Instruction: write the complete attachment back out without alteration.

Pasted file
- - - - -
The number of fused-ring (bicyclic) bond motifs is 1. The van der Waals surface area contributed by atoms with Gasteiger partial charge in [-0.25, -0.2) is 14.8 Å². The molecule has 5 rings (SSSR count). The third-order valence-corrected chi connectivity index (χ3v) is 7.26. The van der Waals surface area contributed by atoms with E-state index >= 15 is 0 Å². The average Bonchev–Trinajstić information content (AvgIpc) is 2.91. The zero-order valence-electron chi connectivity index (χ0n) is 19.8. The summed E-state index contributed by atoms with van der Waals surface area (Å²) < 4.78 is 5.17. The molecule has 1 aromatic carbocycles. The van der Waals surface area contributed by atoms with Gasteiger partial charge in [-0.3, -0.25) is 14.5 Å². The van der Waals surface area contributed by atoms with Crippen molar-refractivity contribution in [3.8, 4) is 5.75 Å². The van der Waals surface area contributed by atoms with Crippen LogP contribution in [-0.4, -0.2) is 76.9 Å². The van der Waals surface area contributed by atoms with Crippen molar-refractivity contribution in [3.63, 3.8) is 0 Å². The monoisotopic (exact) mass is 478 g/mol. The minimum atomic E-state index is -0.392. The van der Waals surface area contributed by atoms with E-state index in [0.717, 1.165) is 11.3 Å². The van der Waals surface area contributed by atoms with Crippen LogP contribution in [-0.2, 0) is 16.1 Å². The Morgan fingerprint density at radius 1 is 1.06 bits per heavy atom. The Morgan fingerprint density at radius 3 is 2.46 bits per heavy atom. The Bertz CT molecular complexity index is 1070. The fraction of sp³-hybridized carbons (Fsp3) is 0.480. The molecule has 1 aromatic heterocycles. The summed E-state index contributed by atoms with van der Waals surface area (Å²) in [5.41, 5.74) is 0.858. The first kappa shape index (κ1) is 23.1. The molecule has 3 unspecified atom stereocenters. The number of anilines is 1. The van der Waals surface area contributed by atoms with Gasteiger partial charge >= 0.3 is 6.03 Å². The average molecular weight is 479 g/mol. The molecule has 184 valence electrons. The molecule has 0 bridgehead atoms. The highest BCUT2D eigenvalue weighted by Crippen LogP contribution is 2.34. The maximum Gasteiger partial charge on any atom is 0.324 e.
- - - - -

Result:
The number of fused-ring (bicyclic) bond motifs is 1. The van der Waals surface area contributed by atoms with Gasteiger partial charge in [-0.25, -0.2) is 14.8 Å². The molecule has 5 rings (SSSR count). The third-order valence-corrected chi connectivity index (χ3v) is 7.26. The van der Waals surface area contributed by atoms with E-state index >= 15 is 0 Å². The average Bonchev–Trinajstić information content (AvgIpc) is 2.91. The zero-order valence-electron chi connectivity index (χ0n) is 19.8. The summed E-state index contributed by atoms with van der Waals surface area (Å²) < 4.78 is 5.17. The molecule has 1 aromatic carbocycles. The van der Waals surface area contributed by atoms with Gasteiger partial charge in [-0.3, -0.25) is 14.5 Å². The van der Waals surface area contributed by atoms with Crippen molar-refractivity contribution in [3.8, 4) is 5.75 Å². The van der Waals surface area contributed by atoms with Crippen LogP contribution in [-0.4, -0.2) is 76.9 Å². The van der Waals surface area contributed by atoms with Crippen molar-refractivity contribution in [3.63, 3.8) is 0 Å². The monoisotopic (exact) mass is 478 g/mol. The minimum atomic E-state index is -0.392. The van der Waals surface area contributed by atoms with E-state index in [0.717, 1.165) is 11.3 Å². The van der Waals surface area contributed by atoms with Crippen LogP contribution in [-0.2, 0) is 16.1 Å². The Morgan fingerprint density at radius 1 is 1.06 bits per heavy atom. The Morgan fingerprint density at radius 3 is 2.46 bits per heavy atom. The Bertz CT molecular complexity index is 1070. The fraction of sp³-hybridized carbons (Fsp3) is 0.480. The molecule has 1 aromatic heterocycles. The summed E-state index contributed by atoms with van der Waals surface area (Å²) in [5.41, 5.74) is 0.858. The first kappa shape index (κ1) is 23.1. The molecule has 3 unspecified atom stereocenters. The number of anilines is 1. The van der Waals surface area contributed by atoms with Gasteiger partial charge >= 0.3 is 6.03 Å². The average molecular weight is 479 g/mol. The molecule has 184 valence electrons. The molecule has 0 bridgehead atoms. The highest BCUT2D eigenvalue weighted by Crippen LogP contribution is 2.34. The maximum Gasteiger partial charge on any atom is 0.324 e.